THE HALF DECENT FOOTBALL MAGAZINE

Meetings between Cherries and Saints rare but good natured

icon wbasoton218 June ~ While the rivalry between Southampton and Portsmouth seems to have intensified in the past two decades that between Saints and their neighbours to the west, AFC Bournemouth, is far less defined. The clubs’ first ever top-flight derby is scheduled to be played at St Mary’s on October 31. It remains to be seen how this new chapter will shape the relationship between the two and their respective fans.

While the Saints and the Cherries play the occasional friendly (contrastingly, the last non-competitive fixture between Southampton and Portsmouth was a testimonial played at Fratton Park in 1994) to date there have been very few competitive meetings. The League One game at St Mary’s in October of 2010 was the first league fixture for over 50 years.

Although there were reports of scuffles at this game and six arrests, the return fixture at Dean Court, and the earlier League Cup fixture, also at St Mary’s, passed without any significant incidents. For their part many Southampton fans seem to harbour, if not outright affection, at least a warmth towards their neighbours, evidenced by Bournemouth’s arrival in the Premier League being broadly welcomed by a large section of Southampton’s support.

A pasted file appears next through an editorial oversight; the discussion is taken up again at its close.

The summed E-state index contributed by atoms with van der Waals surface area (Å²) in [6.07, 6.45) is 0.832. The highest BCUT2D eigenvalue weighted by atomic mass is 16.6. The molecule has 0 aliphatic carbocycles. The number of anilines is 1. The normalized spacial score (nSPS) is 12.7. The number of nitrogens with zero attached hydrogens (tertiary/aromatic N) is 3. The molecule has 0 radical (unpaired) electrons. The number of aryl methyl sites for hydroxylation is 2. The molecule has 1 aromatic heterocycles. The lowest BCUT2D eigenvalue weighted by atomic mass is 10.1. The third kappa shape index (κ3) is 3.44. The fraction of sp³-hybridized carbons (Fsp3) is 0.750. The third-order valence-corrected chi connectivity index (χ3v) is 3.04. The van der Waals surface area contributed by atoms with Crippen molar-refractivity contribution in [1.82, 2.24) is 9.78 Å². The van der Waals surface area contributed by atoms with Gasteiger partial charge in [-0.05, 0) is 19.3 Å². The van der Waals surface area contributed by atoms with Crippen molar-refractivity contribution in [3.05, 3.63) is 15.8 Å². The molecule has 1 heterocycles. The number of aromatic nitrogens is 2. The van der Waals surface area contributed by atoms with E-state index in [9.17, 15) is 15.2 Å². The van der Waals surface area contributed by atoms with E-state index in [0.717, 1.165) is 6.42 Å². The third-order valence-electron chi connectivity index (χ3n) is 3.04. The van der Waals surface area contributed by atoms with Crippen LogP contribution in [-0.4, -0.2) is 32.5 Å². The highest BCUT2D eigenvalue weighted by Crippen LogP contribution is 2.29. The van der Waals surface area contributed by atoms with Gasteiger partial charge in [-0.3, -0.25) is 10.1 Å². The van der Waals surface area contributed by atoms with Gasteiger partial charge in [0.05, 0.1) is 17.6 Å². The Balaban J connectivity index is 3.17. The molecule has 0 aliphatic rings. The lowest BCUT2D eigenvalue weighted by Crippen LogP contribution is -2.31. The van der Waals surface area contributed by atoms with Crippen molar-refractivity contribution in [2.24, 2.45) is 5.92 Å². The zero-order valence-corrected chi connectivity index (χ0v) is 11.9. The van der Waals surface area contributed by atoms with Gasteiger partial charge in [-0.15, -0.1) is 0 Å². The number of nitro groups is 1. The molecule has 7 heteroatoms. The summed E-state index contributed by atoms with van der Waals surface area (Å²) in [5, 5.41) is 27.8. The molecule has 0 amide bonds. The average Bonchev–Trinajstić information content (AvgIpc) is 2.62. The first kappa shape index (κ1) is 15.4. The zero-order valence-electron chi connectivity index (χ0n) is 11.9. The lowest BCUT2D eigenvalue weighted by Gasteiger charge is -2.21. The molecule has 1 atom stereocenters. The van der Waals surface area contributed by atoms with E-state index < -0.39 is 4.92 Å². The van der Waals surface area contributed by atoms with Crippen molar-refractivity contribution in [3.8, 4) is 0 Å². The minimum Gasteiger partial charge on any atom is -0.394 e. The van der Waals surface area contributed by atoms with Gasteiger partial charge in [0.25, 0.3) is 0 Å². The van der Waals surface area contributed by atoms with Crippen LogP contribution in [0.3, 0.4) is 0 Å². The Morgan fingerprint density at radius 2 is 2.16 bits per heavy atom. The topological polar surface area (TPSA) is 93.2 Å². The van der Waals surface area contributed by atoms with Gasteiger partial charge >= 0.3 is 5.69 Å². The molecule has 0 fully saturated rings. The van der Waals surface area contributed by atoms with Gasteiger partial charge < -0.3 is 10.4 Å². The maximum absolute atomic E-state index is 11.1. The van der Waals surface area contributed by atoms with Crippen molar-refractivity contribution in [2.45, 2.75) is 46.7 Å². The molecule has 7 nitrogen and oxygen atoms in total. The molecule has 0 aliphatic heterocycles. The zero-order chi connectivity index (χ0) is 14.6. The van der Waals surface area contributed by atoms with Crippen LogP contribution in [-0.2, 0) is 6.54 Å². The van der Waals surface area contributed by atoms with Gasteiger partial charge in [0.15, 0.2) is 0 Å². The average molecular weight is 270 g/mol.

The day after the Cherries' 3-0 win over Bolton, which all-but assured them of promotion to the top flight for the first time in their history, Southampton’s Daily Echo ran a poll which posed the question: "Are you pleased to see Bournemouth in the Premier league?" The final result was that 92 per cent answered in the affirmative.

Some of this is explained by the fact Bournemouth’s sandy beaches are the summer destination of choice for many Southampton residents. Some Saints fans may also feel their club had some small hand in their neighbour’s success via on-loan Southampton goalkeeper Artur Boruc, who helped Bournemouth’s defence to achieve the second best record in the Championship, conceding 45 goals over the campaign. Most important however, is that Southampton fans have only energy for one all-consuming rivalry – with Portsmouth.

For Bournemouth fans however, geography makes the rivalry with Southampton more of a focus. Their nearest rivals to the west are Exeter City and in the north the closest League clubs are based in either Bristol or Swindon. It would also be easy for Bournemouth fans to detect something of a patronising tone among all the magnanimity shown by the Saints supporters; despite now sharing the same division, few in the Saints support will truly regard the club as equals. This is something which Bournemouth fans will be hoping to see change, while the rivalry still remains for the most part, good-natured. Neil Cotton

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